Competition is helpful in any endeavor. And this is true in education. The near monopoly control over the indoctrination of young people in our public school systems is counterbalanced by homeschooling, private schooling and education readily available on
the Internet. The regulations on starting a variety of alternatives to public schooling are extremely tight and keep the market from operating as it might. The effort to provide more competition to the public school system has not solved the problem,
though there are always a few who benefit from vouchers, tax credits, and charter schools. Too often these efforts are unfairly made available and do not eliminate the power of the state to control the curriculum.
The best interim option for reform would be to give a tax credit for all educational expenses. Vouchers invite bureaucratic control of their usage and are unfairly distributed.
No-Child-Left-Behind hooks institutions on federal funding
Not too many years ago, however, the Republican Party platform argued for getting rid of the Department of Education. This pretense was removed with the election of George W. Bush in the year 2000.
With both Democratic and Republican support, he massively increased the Department of Education with the disastrous No Child Left Behind program.
Now national control of all public schools is firmly a bipartisan effort. It doesn't seem to matter that students, parents, administrators, and teachers generally disapprove of No Child Left Behind.
Once an institution is hooked on federal financing, it's virtually impossible to stop the bureaucratic regulations and mandates that routinely follow subsidies.
Evolution doesn't support atheism nor diminish God
The creationists frown on the evolutionists, and the evolutionists dismiss the creationists as kooky and unscientific. Lost in this struggle are those who look objectively at all the scientific evidence for evolution without feeling any need to reject the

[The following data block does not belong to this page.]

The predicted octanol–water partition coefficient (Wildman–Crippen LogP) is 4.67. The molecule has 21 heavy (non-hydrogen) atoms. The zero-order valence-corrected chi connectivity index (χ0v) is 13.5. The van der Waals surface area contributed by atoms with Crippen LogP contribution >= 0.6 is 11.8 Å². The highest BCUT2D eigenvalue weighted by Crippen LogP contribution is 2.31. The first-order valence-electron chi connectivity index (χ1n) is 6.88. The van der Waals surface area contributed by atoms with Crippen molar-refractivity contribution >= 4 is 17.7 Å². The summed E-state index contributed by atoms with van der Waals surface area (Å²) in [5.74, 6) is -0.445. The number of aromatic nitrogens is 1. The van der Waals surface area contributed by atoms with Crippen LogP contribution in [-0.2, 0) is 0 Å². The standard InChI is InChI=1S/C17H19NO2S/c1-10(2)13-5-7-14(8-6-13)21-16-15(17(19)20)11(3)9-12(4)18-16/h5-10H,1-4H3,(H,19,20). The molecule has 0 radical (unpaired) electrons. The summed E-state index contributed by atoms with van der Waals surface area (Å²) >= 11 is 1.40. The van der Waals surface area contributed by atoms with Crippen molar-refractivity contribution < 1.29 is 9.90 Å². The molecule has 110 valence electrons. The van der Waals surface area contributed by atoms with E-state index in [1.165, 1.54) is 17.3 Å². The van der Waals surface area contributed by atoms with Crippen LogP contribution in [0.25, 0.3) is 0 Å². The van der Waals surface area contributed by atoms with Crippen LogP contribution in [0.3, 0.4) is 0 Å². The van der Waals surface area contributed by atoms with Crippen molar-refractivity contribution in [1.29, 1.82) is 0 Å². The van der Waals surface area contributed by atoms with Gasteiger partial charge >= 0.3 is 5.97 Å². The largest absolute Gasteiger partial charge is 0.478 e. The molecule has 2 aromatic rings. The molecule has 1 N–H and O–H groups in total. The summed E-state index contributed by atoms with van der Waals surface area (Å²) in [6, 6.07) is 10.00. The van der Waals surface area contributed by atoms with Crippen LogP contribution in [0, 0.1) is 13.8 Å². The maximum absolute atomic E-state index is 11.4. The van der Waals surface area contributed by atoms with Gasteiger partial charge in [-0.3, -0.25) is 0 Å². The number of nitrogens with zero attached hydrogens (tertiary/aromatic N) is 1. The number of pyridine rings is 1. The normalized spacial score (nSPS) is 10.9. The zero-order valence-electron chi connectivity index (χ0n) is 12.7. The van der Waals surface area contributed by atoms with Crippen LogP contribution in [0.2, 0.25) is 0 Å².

notion of an all-powerful, all-knowing Creator. My personal view is that recognizing the validity of an evolutionary process does not support atheism nor should it diminish one's view about God and the universe. From my viewpoint, this is a debate about
science and religion (and I wish it could be more civil!) and should not involve politicians at all. Why can't this remain an academic debate and not be made the political issue it has become? The answer is simple. Both sides want to use the state to
enforce their views on others. One side doesn't mind using force to expose others to prayer and professing their faith. The other side demands that they have the right never to be offended and demands prohibition of any public expression of faith.
[Limits on Constitutional authority] holds true for issues like prayer in schools. Such issues were never meant to be decided by federal judges.
The whole point of the American Revolution was to vindicate the principle of local self government.
Source: The Revolution: A Manifesto, by Ron Paul, p. 61
, Apr 1, 2008
Private funds for arts work better than government funds